According to Professor of Psychology Albert Mehrabian, your gestures, handshake, eye contact, facial expressions and body posture make up 55% of the impression you leave when meeting another person. The tone and speed of your voice add another 35%. That leaves only 7% for what you say to make a difference! Outstanding answers won’t come across as credible or confident if your body language doesn’t back it up.

Here’s our quick guide to getting body language right at your interview.

The perfect handshake

Look the person you’re meeting in the eye and find the sweet spot between too soft and too aggressive with your grip. If you’re unsure, spend some time practicing. This may sound a little strange, but your interview starts and ends with the simple handshake – it’s important to get it right. We meet 1000’s of candidates a year and a really lame handshake is often remembered for negative reasons. Similarly, a bone crushing handshake goes too far and will immediately put off the interviewer.

Eye contact

Eye contact is crucial as it shows you are prepared to answer questions and you’re not trying to be evasive. However, overdoing it by staring deeply into someone’s eyes for an extended period can make you appear too intense or even creepy! Move your eyes around the interviewers’ face for a subtle approach.

Hand gestures

Complement the words you’re saying with hand gestures. This indicates honesty and will prevent you from coming across as anxious. When you do let your hands free, ensure you avoid pointing or other aggressive movements!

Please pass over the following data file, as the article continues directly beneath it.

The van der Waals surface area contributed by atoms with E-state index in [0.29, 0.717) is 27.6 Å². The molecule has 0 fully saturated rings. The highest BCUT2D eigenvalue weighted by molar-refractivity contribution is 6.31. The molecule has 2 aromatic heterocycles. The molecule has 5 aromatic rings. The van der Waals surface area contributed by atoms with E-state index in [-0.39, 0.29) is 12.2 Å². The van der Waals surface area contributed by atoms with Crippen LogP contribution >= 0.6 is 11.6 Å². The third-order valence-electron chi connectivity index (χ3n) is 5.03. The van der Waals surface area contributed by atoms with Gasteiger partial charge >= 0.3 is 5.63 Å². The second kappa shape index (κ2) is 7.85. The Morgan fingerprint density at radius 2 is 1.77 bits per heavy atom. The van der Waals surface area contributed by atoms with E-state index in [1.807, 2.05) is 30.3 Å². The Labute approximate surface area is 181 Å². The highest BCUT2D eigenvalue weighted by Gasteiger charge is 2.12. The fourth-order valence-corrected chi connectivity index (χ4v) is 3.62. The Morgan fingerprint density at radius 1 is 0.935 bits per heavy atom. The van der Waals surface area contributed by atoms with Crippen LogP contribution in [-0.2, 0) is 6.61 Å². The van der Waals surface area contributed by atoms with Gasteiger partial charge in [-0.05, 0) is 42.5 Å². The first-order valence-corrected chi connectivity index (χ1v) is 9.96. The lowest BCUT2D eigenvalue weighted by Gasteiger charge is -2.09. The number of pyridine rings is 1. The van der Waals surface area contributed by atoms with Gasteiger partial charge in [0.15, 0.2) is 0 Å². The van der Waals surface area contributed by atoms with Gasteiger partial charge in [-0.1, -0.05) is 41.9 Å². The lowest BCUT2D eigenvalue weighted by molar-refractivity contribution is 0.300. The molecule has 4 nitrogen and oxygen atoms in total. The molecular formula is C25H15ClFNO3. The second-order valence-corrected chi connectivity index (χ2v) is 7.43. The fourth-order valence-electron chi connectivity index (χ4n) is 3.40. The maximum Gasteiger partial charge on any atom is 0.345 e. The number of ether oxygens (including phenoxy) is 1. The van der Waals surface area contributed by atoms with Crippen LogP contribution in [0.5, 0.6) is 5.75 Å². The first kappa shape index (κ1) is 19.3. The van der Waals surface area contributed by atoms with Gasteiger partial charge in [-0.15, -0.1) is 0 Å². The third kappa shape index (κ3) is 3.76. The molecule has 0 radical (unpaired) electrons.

Posture

Looking confident is important but don’t lean back or cross your arms, this is a sign that you’re disinterested, or worse, untrustworthy. However, leaning in when you say something important is a great way to add extra gravitas.

Don’t fidget

Fidgeting is distracting and a tell-tale sign that you are anxious. Stay cool, calm and collected and keep your caffeine and sugar intake to a minimum.

Follow the leader

On your way to the interview room, make sure you’re following or walking alongside the interviewer, not leading them!

Stay grounded

To help with nerves, avoid crossing your legs and keep your feet planted on the ground. This also prevents fidgeting and supports a more confident posture.

Summary

Body language is a complex topic. Being aware of your own physical movements and be aware of the tell-tale signs of your interviewer. This will help you to excel in your next job interview.

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